Gold is seen as a safe haven that moves inversely to risky assets such as stocks. So it's no wonder it got a fillip as Donald Trump and Kim Jong-un hurled threats at each other last week. But there are other bullish factors underpinning gold, which could bolster the price even if tension on the Korean peninsula subsides.
One of them, as the Tempus column points out in The Times, is the traditional inverse correlation between gold and the dollar. The latter has slipped recently because the repeatedly trumpeted fiscal stimulus from the Trump administration has not been forthcoming, while the latest data imply a "fairly benign" inflation outlook. That makes higher interest rates, which would increase the yield on US assets, less likely, weakening the greenback and making gold's lack of yield less of a problem.
Seasonal demand from Asia is on the rise too, and hedge funds, which are light on gold at present, are starting to nibble at it. Finally, demand from first-time buyers at one City dealer was up 76% last week, says Tempus, so it seems retail investors are getting interested too.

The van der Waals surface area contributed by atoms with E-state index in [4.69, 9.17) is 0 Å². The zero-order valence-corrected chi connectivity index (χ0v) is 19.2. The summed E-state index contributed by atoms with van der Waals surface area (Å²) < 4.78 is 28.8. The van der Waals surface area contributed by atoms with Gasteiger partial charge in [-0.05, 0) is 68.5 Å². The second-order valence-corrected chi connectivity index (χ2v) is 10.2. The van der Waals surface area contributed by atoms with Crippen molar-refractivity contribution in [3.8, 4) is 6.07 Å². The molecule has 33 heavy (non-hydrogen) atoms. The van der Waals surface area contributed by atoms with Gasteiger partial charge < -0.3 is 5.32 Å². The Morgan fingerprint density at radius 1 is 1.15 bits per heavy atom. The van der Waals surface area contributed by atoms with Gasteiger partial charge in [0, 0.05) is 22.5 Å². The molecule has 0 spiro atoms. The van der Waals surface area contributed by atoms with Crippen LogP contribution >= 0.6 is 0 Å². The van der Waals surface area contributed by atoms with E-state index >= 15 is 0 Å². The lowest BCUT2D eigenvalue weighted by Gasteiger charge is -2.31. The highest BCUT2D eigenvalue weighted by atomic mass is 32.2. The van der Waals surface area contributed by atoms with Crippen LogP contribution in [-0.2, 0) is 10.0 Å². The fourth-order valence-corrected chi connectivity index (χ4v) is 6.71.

Andrew is the editor of MoneyWeek magazine. He grew up in Vienna and studied at the University of St Andrews, where he gained a first-class MA in geography & international relations.
After graduating he began to contribute to the foreign page of The Week and soon afterwards joined MoneyWeek at its inception in October 2000. He helped Merryn Somerset Webb establish it as Britain’s best-selling financial magazine, contributing to every section of the publication and specialising in macroeconomics and stockmarkets, before going part-time.
His freelance projects have included a 2009 relaunch of The Pharma Letter, where he covered corporate news and political developments in the German pharmaceuticals market for two years, and a multiyear stint as deputy editor of the Barclays account at Redwood, a marketing agency.
Andrew has been editing MoneyWeek since 2018, and continues to specialise in investment and news in German-speaking countries owing to his fluent command of the language.
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